Not only is Part II’s premise more intriguing– the launch and first fifty years of the generation ship–but the Proem “The Seed” contains some relevant philosophic kernels: “Survival had assumed the proportions of a religion — which was fitting and, indeed, necessary; for it is one thing to contemplate the star-voyage and another to make it.” More intriguing is “what sort of faith would sustain such a restless animal through years of imprisonment, through decades of darkness, through the overwhelming silence of drifting centuries?” (61).
The five men and five women rigorously selected (age, abilities, physical prowess, etc) take on the names of famous Earth figures/gods/cities, Socrates, Athene, Alexandria, etc. Unfortunately, the vessel, the Solarian is barely described. How they will be fed? How they will be entertained (sounds silly, but in reality this is a major question that would play a key role into one’s sanity)? How exactly the descendants prevent severe problems due to inbreeding? The crew seems to work on technical problems, read technical texts, produce children, and care for their children the entire time.
Over the generations major problems arise. First, the women are plagued by the radiation and as a result many die before they can bear enough children. Also, one “mongoloid” child (due to radiation?) is euthanized. I suspect Cooper is less referring to physical appearance than mental abilities. It is never apparent that Solarian‘s food producing abilities and the like are threatened, the fact that they do not raise the child and instead kill it is rather disturbing.
Over time the crew develops telepathic capabilities. Despite all the problems concerning crew members who go insane due to the environment of the ship, mothers dying, children who are distinctly different than their parents, etc a unique culture arises on the vessel. Again, Cooper is uninterested in discussing the new culture in depth (besides that they become telepathic). He does point out that due to the environment of the vessel and the fact that the crew is in complete control of their destinies Man has become fundamentally Godlike — as in the ability to create, but a Godlike state neither good nor bad. Cooper does effectively evoke how completely the Solarian, containing the last humans alive, is isolated in the expanse of space.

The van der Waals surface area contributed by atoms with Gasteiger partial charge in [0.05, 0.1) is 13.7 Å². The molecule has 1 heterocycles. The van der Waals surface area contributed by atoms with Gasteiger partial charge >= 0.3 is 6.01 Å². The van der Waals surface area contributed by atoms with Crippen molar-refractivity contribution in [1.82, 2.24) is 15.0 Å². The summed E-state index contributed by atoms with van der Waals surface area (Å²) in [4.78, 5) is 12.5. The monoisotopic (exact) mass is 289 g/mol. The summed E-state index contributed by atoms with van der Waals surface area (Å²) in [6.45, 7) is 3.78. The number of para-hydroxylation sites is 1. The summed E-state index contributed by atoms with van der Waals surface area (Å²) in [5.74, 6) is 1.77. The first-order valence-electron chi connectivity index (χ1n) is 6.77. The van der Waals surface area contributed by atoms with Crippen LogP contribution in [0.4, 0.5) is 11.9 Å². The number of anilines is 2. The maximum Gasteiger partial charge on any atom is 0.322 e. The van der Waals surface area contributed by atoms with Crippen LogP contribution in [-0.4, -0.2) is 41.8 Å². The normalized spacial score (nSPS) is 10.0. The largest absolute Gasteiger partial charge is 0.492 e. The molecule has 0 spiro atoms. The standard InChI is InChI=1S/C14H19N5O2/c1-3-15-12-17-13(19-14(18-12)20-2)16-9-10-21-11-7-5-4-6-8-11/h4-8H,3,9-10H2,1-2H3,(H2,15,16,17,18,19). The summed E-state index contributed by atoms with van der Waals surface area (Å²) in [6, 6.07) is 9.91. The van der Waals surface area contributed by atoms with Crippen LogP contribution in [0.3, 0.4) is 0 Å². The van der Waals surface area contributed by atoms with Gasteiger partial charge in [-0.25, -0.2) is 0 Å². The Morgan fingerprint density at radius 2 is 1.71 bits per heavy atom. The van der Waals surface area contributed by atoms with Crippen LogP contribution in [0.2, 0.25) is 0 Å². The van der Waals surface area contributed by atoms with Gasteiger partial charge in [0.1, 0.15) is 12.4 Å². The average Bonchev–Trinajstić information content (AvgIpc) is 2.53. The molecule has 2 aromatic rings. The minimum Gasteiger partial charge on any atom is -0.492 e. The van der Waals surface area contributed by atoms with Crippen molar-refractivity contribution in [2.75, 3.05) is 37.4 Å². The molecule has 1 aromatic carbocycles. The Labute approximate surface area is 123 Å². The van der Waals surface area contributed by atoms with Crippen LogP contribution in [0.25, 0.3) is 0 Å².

Part III (3/5) lacks the emotional resonance of the middle section. Not only is the last portion the shortest but the length of time it covers reduces all shreds of narrative to vague grandiloquent info dumps. For example, describing (not showing) the increased telepathic abilities of the later generations: “This process of what ultimately came to be called multistage cathexis had certain curious effects upon those who participated in it. Before Kepler could develop the cathexis, both Odessa and Granada had to relax voluntarily into a trance-like condition while Kepler, having assumed the ‘womb posture’ that seemed most conducive to good results, preserved a strange duality of conscious control and direction while totally oblivious of his most immediate surroundings” (127). There are no true characters in this section. Instead, we have names and small blurbs on them and what they did. Planets, people, generations, eras, epochs, pass….
As the Solarian attempts to find a habitable planet, they develop technology to help them. But the habitable planet they find is a much different one than they expected!
Due to the vast scope of the work (generation after generation of the last remnants of mankind) there is little opportunity to elicit a genuine emotional response from the reader. Cooper is most successful in Part II where generations pass and change yet the reader remains emotionally engaged. Part I is too simplistic and predictable and Part III is more of a history lecture than narrative. The final product is intriguing but uneven. Cooper’s prose is often so grandiloquent that the anti-war message is lost.
For diehard fans of generation ships, Edmund Cooper, and 50s science fiction only — I suspect most other science fiction fans will be disappointed.
(Karel Thole’s cover for the 1960 edition)
(Uncredited cover for the 1969 edition)
(Jim Burns’ cover for the 1977 edition)